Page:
MEMPHIS, Tenn. — In 1984 Ronald Reagan won another four years in the White House, “Ghostbusters” was a box office smash and Prince and “Purple Rain” ruled the radio airwaves.
But April of 1984 was also the year a 17-year-old boy wonder named Glenn Carver first set foot in WREG with dreams of a career in sports.
Earle Farrell is former WREG-TV reporter.
“When Glenn started he was really young. We called him Young Glenn Carver and we still call him Young Glenn Carver. He was part-time and may have worked for nothing,” Farrell said
A month later, I started at WREG and met Glenn who had just graduated from Kingsbury High School a year earlier and was still a student at then Memphis State University, now the University of Memphis.
But he quickly showed everyone why he should be hired part-time in sports.
Former WREG sports anchor Larry Enis remembers Glenn’s impressive work ethic.
“We went to the news director and said you got to hire this guy, he’s too good and has what it takes and little did we know he would take over the department,(laughter)” Enis said.
For Glenn, age, as they say, was just a number. He proved that the kid with the boyish demeanor had the skills to cover any sports and do it well.
Glenn also became the voice of the Memphis State Lady Tigers Basketball team. He was a natural and born to cover sports.
Mark Lewis is a former assistant coach with the Lady Tigers.
“All of us with Lady Tiger basketball knew that in your first year, an 18-year-old play-by-play voice for the team that had everybody asking..he`s how old? But then again back then you had hair,(Laughter)” Lewis said.
Glenn, still in his late teens, earned key assignments such as covering the USFL’S Memphis Showboats football team, Memphis State Basketball and Football, and Memphis Chicks Baseball.
Harold Byrd is a University of Memphis booster.
“He’s the voice of reason. When you heard Glenn Carver on TV or in person, you know you were getting the real scoop,” Byrd said.
Simply put: Glenn was always poised with an appreciation for every exciting sports moment and its meaning.
Ron Walter is president and general manager at WREG-TV.
“in the short period Glenn has been here he has a remarkable impression on our viewers and his colleagues at the station. He is probably known as the fastest talking, fastest moving, very quick on his feet to get facts and information for our viewers,” Walter said.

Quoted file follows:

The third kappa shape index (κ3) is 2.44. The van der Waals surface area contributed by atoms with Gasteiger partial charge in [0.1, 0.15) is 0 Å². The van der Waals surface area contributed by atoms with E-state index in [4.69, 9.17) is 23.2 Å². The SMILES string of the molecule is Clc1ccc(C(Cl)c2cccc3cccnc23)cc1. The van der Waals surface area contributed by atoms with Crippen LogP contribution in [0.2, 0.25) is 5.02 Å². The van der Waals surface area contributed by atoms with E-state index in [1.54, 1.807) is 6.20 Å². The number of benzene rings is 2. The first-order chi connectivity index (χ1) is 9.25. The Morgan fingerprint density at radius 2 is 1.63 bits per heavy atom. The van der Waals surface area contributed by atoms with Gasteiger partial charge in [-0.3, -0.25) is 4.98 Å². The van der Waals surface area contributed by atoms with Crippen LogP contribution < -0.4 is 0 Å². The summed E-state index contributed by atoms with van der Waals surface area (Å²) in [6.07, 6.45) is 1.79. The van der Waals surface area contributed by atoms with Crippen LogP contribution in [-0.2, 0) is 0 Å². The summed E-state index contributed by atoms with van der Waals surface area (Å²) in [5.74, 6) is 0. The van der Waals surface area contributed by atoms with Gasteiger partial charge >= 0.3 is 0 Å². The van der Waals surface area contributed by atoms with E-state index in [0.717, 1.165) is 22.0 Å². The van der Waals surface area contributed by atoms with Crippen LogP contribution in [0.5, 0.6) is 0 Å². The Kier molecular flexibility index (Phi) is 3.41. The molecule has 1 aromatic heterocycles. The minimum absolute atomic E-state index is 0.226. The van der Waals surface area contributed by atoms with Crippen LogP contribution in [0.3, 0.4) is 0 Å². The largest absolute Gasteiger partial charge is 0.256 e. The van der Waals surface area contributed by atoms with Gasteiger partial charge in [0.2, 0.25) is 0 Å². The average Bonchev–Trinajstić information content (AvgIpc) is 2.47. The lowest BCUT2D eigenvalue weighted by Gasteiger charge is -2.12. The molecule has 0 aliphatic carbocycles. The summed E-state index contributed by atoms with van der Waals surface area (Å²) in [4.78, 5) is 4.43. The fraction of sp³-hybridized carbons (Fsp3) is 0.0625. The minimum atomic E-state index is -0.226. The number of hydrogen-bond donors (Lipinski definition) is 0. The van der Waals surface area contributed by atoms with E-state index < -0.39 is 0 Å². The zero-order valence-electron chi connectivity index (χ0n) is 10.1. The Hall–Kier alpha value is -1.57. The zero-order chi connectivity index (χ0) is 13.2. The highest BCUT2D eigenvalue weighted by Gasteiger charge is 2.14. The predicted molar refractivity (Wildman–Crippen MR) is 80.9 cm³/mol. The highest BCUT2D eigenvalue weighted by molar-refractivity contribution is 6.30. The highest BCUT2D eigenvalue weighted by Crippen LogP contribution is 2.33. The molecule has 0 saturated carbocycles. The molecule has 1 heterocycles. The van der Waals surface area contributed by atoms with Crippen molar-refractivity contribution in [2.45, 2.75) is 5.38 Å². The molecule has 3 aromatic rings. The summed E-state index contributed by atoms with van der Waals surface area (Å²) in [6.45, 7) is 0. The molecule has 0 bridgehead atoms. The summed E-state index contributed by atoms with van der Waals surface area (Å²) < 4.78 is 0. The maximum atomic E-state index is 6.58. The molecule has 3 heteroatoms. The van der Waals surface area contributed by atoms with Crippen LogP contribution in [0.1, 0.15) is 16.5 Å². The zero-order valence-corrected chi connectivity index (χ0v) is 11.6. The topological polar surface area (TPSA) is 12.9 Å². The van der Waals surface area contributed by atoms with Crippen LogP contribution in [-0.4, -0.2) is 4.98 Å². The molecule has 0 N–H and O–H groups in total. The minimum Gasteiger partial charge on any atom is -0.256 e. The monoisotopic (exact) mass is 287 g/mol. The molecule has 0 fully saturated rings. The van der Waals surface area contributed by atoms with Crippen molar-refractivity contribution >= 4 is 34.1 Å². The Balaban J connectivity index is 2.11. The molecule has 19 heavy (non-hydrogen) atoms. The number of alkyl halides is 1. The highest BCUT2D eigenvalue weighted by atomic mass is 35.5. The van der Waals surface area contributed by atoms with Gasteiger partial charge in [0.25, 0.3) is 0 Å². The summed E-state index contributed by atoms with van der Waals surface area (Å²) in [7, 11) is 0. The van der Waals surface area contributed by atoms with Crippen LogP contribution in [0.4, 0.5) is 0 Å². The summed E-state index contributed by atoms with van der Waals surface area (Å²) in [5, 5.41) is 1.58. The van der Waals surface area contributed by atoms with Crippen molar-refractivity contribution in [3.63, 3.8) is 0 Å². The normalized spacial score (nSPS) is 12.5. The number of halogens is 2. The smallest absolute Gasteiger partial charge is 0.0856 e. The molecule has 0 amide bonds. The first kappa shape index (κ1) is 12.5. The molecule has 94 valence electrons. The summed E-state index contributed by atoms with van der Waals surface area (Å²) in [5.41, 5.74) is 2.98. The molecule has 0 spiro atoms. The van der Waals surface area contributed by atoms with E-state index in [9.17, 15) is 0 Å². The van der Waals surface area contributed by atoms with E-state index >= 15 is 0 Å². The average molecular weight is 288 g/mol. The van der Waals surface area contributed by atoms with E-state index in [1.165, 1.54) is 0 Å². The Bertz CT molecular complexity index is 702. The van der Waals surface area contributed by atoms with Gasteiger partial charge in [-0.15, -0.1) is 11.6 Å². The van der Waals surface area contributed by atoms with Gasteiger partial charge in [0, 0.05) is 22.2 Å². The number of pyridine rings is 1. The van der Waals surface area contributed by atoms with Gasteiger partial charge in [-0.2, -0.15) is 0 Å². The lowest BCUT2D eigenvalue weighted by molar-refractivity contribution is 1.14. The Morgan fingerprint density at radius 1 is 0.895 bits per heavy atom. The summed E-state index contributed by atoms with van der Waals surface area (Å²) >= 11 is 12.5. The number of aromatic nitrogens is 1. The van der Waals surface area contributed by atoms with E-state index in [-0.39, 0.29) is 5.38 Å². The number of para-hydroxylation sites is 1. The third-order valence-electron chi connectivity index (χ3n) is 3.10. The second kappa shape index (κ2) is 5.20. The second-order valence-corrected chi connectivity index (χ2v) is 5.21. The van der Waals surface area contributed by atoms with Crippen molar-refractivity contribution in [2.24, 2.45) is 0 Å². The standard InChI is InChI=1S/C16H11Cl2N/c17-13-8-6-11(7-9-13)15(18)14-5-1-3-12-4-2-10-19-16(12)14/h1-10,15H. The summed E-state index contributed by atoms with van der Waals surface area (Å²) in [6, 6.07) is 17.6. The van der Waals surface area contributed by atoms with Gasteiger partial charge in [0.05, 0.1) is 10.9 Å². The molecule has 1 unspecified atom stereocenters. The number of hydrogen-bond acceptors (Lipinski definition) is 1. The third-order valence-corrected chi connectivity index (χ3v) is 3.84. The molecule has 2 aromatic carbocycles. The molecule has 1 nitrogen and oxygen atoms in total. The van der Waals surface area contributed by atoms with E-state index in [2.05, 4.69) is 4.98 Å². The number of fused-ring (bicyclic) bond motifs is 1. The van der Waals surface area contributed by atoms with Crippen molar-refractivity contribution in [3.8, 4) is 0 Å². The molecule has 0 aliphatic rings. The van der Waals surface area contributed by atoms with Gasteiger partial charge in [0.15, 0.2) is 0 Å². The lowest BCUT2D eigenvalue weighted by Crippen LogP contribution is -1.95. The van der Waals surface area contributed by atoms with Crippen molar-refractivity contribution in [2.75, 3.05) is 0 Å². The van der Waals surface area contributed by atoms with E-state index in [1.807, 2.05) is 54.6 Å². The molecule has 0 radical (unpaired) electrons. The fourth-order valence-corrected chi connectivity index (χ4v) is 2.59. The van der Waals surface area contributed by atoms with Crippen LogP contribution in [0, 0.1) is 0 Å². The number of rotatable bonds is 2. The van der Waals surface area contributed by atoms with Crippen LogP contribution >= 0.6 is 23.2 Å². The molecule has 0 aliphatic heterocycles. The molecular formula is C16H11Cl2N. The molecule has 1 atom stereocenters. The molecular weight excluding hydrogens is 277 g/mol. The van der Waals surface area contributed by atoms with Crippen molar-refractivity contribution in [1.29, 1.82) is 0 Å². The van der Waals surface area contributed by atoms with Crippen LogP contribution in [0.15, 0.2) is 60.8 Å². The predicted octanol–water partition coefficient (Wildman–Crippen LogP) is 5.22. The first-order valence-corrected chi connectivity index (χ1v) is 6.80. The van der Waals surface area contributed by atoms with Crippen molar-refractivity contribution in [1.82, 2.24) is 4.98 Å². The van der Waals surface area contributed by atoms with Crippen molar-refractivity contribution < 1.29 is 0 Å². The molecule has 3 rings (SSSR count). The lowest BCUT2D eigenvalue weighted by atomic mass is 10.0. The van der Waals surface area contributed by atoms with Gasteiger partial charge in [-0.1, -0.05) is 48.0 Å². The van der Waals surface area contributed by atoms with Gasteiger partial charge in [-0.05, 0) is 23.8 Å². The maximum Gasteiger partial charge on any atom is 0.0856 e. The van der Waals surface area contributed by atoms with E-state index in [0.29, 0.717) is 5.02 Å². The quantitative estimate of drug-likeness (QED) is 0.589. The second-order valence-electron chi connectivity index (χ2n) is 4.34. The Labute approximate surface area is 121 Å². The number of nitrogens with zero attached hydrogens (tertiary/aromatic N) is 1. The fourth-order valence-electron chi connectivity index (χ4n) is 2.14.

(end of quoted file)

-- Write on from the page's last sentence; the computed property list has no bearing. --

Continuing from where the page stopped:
In 1990 Glenn briefly left the station for full-time employment at WHBQ-TV, but he would be welcomed back home at WREG in 1992.
He was eventually promoted to sports anchor and sports director and worked closely with WREG sports editior George Lapides.
Otis Sanford is WREG’s political commentator.
“Glenn is a consummate sports journalist. He didn`t just do scores and highlights and introduce soundbites Glenn went beyond all of that to do some serious sports journalism,” Sanford said.
Among his broadcasting accomplishments, Glenn traveled and reported on the University of Memphis Tigers road to the final four in 2008.
He covered the Memphis Grizzlies’ move from Vancouver to Memphis, the Mike Tyson versus Lennox Lewis Heavyweight Fight, the Tennessee Titans heartbreaking defeat in the Super Bowl, the Tennessee Vols SEC Championship win, the Memphis Red Birds’ arrival at Autozone Park, and he produced major sports specials throughout the years for WREG.
His peers say he is one of the great sports journalists.
Ken Jobe is a former news director at WHBQ TV and WMC-TV in Memphis.
“But as great as all of those guys are, I have just as much respect for Glenn Carver. Glenn you were a great competitor, a hard worker. The television industry is going to miss you,” Jobe said
And while Glenn has a love of sports, he found true love of his life and married WREG producer Nicole Fields Carver in 2003. Your’s truly, along with his brother Mark, were his two best men.
Today, Glenn and Nicole have two beautiful children, Jack and Caroline.
He wants to spend more time with his wife and kids. The same way his late mother, Irma Carver, was there for him and his brother. It’s the reason he’s taken a new position at FedEx Express.
“Your children are very fortunate to getting more time with you, because it’s important. Your mother’s legacy is in your hands, if you share as you have with us the last 30 years, ” Lewis said.
So Glenn, here’s to you! You are the voice, and the spirit of Memphis sports, and we say thank you for your love of Memphis from 1984 until now.
Natalie Allen is a former WREG-TV news anchor.
“Hello young Glenn Carver from CNN Atlanta. This is your former Channel 3 colleague congratulating you on three decades at Channel Three, the best station in the Mid-South and my home town. All the best in your new adventure,” Allen said.
Bill Berra is a former WREG-TV news director now in Tampa, Florida.
“Glenn, you’ve been a great asset to WREG, to the Memphis community and broadcasting in general. You’ve done a tremendous job,” Berra said.
Friends and fans said Glenn is and always will be a Memphis tradition.
“When you think back to Memphis traditions to jack Eaton, Glenn carver is pure Memphis. He cared about this city and was loyal to his station,” Byrd said.
Wednesday night will be Glenn’s last sportscast at WREG. He will now be working in the communications division of FedEx Express.